May 2016 1st Edition

Water storage facilities for KZN communities

Written by Thandeka Ngobese
As the country experiences the effects of drought, government is rolling out plans to help those who have been worst affected.

MEC Nomusa Dube-Ncube (centre) inspects some of the containers, alongside, from left: Abaqulusi Mayor Patience Khaba and KwaDukuza Mayor Ricardo Mthembu.The KwaZulu-Natal (KZN) Cooperative Governance and Traditional Affairs (Cogta) MEC Nomusa Dube-Ncube in partnership with the Department of Water and Sanitation recently handed over four converted water storage facilities to the hardest hit KZN municipalities.

Speaking at the handover ceremony, MEC Dube-Ncube said government believes that actions speak louder than words and her department was supplementing its drought awareness campaign with interventions aimed at mitigating the impact of the current drought.

“This handover is not an isolated event. Over the past year, the KZN Cogta has bought more than 53 motorised water tankers for various districts, drilled more than 150 boreholes and refurbished 85 others back into operation.

“Our interventions are changing people’s lives in real time. They are also building our resilience as a province in the face of future droughts which are fast becoming a fact of life as a result of climate change,” said MEC Dube-Ncube.

The four converted water tankers are made of stainless steel and each have a capacity of 80 000 litres. Each will be able to supply water to 2 000 people per week. The four recipients of these facilities are Abaqulusi, Mthonjaneni, KwaDukuza and Maphumulo local municipalities. KwaDukuza Municipal Mayor Ricardo Mthembu said the water tanks would bring much-needed relief to the area.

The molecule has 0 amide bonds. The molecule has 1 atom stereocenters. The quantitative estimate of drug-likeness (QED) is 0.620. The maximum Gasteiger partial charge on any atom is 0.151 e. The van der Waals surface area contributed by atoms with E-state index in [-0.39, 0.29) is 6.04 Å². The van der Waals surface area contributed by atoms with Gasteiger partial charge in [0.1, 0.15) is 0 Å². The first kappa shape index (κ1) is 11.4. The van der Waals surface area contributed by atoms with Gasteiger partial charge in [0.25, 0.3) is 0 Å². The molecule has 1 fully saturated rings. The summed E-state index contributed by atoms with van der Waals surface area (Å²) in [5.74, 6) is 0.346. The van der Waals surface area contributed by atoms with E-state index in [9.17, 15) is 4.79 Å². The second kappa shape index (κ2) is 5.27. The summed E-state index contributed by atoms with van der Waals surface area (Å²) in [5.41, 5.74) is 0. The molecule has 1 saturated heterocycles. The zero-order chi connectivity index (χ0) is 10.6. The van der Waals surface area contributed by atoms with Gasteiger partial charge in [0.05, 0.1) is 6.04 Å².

“This is really a long-term drought management plan for us. Before we had mobile water tanks for easy transportation of water to needy communities, but the problem with those tanks is that there were small. The truck had to go to one community five or six times a day and by the time they were ready to move to another community, it would already be dark. The big tanks are going to help a lot and they are going to save time,” he said.

One of the residents from KwaDukuza, Mzonjani Hlongwa, said the community was grateful for the water tanks.

“Drought has caused so much devastation among our community. This year we didn’t plant anything because of water shortages; our livestock is dying because there is no food and water,” he said.

MEC Dube-Ncube urged the community to look after the water tanks and maintain them so they will last and serve as many communities as possible.

“These tanks now belong to you. Please safeguard them and report to councillors any form of vandalism,” she said.

Rural development
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